Ride On Time
Thoughts on the future of the future of work
I stumbled across an interesting report from the Remote-First Institute titled ’44 Remote-First Predictions for 2023’ which echoed a number of points I’ve written about (basically, it had lots of bits I agree with!).
Darren Murph, Head of Remote @ GitLab, opens up with his observation that, having decoupled wok from geography, we’re now decoupling it from linear time, which has the power to transform how we design our lives (a point also made by Chris Herd of FirstBase many times before).
He then says employees who operated in human-centric organisations are 3.8 times more likely to be high performing (Human-centric work models encompass three guiding pillars: flexible work experiences, intentional collaboration and empathy-based management.), which is great to know but not that surprising if you think about it. Oh, and human-centric organisations will thrive, to which, Der!
Jim Kalbach, Chief Evangelist @ Mural points out that work policies have been chucked at team managers, who also face greater demands from those below them. He observes that “Middle managers are caught in the middle, without the skills and bandwidth to address this new set of complex challenges”, which I spoke about in last week’s missive.
Mika J. Cross, Workplace Transformation Strategist and Futurist says “The “Zoom Ceiling” may become the new Glass Ceiling in 2023”, pointing out that bringing workers back to the office impacts people differently. Or as I have put it, discriminates against women, minority groups, the less-abled and those with caregiving responsibilities and in favour of able-bodied white men. I’d go further and say that any company that doesn’t have a remote or fully-flexible policy isn’t being about serious DE&I.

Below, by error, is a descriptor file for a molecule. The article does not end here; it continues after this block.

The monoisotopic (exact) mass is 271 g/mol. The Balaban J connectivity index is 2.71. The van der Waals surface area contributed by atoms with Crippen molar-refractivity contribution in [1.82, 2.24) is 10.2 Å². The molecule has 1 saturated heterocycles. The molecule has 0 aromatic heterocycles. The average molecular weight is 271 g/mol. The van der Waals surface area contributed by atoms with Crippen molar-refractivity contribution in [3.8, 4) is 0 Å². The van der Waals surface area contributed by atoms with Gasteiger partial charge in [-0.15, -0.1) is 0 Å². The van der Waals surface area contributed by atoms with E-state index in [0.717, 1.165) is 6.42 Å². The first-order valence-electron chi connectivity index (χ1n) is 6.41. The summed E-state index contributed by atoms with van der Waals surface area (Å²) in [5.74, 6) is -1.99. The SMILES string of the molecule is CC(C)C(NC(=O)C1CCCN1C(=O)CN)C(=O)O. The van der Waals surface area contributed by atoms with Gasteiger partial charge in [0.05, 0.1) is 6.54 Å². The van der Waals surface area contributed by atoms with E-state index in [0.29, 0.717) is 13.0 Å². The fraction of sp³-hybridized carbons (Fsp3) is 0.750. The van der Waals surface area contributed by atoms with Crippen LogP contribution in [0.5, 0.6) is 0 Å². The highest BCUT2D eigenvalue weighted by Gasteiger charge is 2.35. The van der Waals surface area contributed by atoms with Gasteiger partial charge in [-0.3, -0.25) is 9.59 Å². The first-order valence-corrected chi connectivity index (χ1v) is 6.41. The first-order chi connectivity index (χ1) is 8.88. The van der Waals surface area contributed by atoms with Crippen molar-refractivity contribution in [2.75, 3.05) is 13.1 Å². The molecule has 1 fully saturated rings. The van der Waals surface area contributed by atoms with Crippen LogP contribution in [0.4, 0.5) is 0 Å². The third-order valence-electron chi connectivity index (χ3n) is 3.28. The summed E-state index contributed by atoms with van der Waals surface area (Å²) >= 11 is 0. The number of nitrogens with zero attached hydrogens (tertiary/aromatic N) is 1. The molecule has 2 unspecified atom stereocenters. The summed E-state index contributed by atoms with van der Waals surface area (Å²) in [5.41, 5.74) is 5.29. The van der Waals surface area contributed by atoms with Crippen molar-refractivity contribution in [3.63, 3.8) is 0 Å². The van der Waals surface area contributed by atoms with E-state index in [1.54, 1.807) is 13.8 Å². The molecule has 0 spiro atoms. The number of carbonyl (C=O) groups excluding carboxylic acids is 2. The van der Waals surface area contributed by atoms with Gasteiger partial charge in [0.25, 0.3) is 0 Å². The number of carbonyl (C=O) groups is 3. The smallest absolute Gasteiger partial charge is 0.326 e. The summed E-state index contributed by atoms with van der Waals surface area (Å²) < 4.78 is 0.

Chase Warrington, Head of Remote @ Doist says asynchronous work will become a standard, which I totally agree with. The benefits are just too compelling for organisations to ignore, even the current refuseniks.
He goes on to say "Large organizations waste $100M per year on unproductive meetings, and this number will only increase if async is not adopted. Teams don't have to go fully asynchronous, but they will need to move further down the async-sync spectrum as the future of work becomes the present.” (My emphasis). This is not an either-or argument. Everyone is going to have to get a little bit async. In fact, most people are, they just haven’t realised it yet.
Finally, Kristi DePaul, Founder and CEO @ Founders says “Work-from-Anywhere increasingly becomes 'Work Whenever’”. This is a natural progression, as people are untethered from space and time and can blend work into their life fully. We saw some of this happen right off-the-bat when everyone had to work from home during COVID and now people have seen what’s possible, they want that freedom and flexibility. It means organisations get the best out their people too.
A couple of other predictions that caught my eye were around skills, highlighting that virtual communication skills and facilitation skills are going to be key to the future, and more generally that a lot of training is needed to prepare people for the emerging future of work. I’d add written communication skills to that, as documentation is key to async working, as is concise communication.
As with any crystal ball going exercise, some of it will be wide of the mark but I actually thought most of these predictions were on the money. In fact, we can see these trends happening now, if you look close enough. Although I’d ignore anything about AI and the metaverse because no-one has a clue where that stuff is going - including (somewhat alarmingly) the people working on it.
I really can’t see the ‘Metaverse' having much of a role in the future of work, at least not the much-hyped sort of thing that Facebook is working on (Of course, they have changed. their name to ‘Meta’ to show they are working on this, which is, well, a bit meta, don’t you think?). It seems many others agree with me as interest has plummeted, according to Google search traffic.